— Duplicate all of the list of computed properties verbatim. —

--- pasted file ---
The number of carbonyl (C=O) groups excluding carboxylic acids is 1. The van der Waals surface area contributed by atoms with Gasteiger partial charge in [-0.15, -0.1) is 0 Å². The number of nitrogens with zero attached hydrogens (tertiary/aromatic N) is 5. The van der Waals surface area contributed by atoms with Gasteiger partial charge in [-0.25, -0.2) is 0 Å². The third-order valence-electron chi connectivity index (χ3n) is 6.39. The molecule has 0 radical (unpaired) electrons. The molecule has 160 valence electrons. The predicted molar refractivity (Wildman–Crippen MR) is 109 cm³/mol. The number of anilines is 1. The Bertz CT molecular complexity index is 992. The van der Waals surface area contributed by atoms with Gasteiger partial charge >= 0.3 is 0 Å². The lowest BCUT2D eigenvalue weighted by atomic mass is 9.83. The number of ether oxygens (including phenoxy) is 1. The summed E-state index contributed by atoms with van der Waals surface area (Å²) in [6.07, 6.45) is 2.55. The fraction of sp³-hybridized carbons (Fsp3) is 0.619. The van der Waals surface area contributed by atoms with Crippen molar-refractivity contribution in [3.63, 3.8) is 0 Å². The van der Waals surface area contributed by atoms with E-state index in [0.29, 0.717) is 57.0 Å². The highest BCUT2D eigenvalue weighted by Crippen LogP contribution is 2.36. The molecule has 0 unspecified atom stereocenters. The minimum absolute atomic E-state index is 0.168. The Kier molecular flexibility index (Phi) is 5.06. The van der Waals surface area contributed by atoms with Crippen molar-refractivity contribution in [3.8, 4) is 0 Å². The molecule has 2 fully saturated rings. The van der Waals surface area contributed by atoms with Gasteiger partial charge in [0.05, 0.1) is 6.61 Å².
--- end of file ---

The number of carbonyl (C=O) groups excluding carboxylic acids is 1. The van der Waals surface area contributed by atoms with Gasteiger partial charge in [-0.15, -0.1) is 0 Å². The number of nitrogens with zero attached hydrogens (tertiary/aromatic N) is 5. The van der Waals surface area contributed by atoms with Gasteiger partial charge in [-0.25, -0.2) is 0 Å². The third-order valence-electron chi connectivity index (χ3n) is 6.39. The molecule has 0 radical (unpaired) electrons. The molecule has 160 valence electrons. The predicted molar refractivity (Wildman–Crippen MR) is 109 cm³/mol. The number of anilines is 1. The Bertz CT molecular complexity index is 992. The van der Waals surface area contributed by atoms with Gasteiger partial charge >= 0.3 is 0 Å². The lowest BCUT2D eigenvalue weighted by atomic mass is 9.83. The number of ether oxygens (including phenoxy) is 1. The summed E-state index contributed by atoms with van der Waals surface area (Å²) in [6.07, 6.45) is 2.55. The fraction of sp³-hybridized carbons (Fsp3) is 0.619. The van der Waals surface area contributed by atoms with Crippen molar-refractivity contribution in [3.63, 3.8) is 0 Å². The van der Waals surface area contributed by atoms with E-state index in [0.29, 0.717) is 57.0 Å². The highest BCUT2D eigenvalue weighted by Crippen LogP contribution is 2.36. The molecule has 0 unspecified atom stereocenters. The minimum absolute atomic E-state index is 0.168. The Kier molecular flexibility index (Phi) is 5.06. The van der Waals surface area contributed by atoms with Crippen molar-refractivity contribution in [3.8, 4) is 0 Å². The molecule has 2 fully saturated rings. The van der Waals surface area contributed by atoms with Gasteiger partial charge in [0.05, 0.1) is 6.61 Å².